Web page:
Sales – It’s Not About You.

Blog 2 of 7 in a series

Last week we discussed the increasing number of sales technologies and the importance of your role as a sales person, despite that. Over the course of the next few weeks we will discuss 6 sales imperatives–things in sales that are so customer-serving that they have withstood the test of time and lasted through many eras of how people buy and sell. When incorporated into the way people sell, these 6 sales imperatives are indispensable in driving success.

Here is the first one:

It’s not about you. 

In the movie Beaches, Bette Midler’s character throws out one of my favorite quotes: “Anyway, that’s enough about me, let’s talk about you. What do YOU think about ME?”

We all know that one person…no matter the topic, no matter the severity of the news, no matter what is intended, they can make it about themselves. It’s super annoying. We know it as soon as we see it or hear it. Generally, when I see someone do that it makes me uncomfortable and makes me question their emotional maturity. 

A huge part of building trust with clients and prospects is building credibility. To build credibility, I use the following model: 


Propriety: Behaving appropriately for your customer’s business and calibrating your behavior to meet their expectations.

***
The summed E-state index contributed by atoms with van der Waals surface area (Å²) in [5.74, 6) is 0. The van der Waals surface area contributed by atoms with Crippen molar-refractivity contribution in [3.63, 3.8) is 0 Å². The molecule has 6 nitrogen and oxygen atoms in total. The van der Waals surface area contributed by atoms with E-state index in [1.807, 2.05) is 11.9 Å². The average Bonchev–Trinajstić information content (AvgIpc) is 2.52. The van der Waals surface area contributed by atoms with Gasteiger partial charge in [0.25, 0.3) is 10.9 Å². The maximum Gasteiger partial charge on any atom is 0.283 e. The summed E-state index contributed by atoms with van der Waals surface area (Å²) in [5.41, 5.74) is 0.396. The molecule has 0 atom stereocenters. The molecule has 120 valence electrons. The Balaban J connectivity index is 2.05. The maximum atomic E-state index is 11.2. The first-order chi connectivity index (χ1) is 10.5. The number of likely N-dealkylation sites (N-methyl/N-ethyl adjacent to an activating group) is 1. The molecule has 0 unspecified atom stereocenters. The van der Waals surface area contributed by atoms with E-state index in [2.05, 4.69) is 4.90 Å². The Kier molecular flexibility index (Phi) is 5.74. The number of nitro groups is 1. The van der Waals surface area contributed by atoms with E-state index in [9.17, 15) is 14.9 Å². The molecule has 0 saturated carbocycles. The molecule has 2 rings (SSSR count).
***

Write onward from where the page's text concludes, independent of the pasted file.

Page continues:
Competence: Demonstrating you can work in your customer’s business with the same care and results that they do. 

Commonality: Sharing ideals, hopes, goals, or history with your customer or prospect. 

Intent: Stating that you are there for a win-win relationship. 

Each of these things should be defined by the customer’s perspective, not ours. The reason for that is simple; at this stage of the game, we haven’t earned the right to make it about us. Showing up to a sales call and immediately launching into who we are, what our company does, and the details of our offer will damage our credibility in the eyes of the person we’re speaking to. Best case, it will make them a little annoyed or uncomfortable. Worst case, they won’t trust you. In either case, it is unlikely they will buy from you. 

Once we begin to realize that at the initial stages of a selling relationship it isn’t about us, it begins to change how we think about call preparation, how we engage, and what we say or do when we arrive. Taking a step back and ensuring that propriety, competence, commonality, and intent are all viewed from the customer’s perspective will ultimately make our prospects more comfortable. It will go a long way in building trust and will increase the odds of making a sale. 

All of the sales training WinSource provides takes a customer-first approach. Doing so leads to more closes, satisfied customers, and longer lasting relationships. If we can help you or your teams with the transformation to a customer-centric sales approach, feel free to reach out to us. 

Stay tuned for the other 5 sales imperatives. 

If you’d like to see the rest of the series or read more blog posts from The WinSource, you can find them here.

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Ideas, comments, and questions are always welcomed! Happy Selling!

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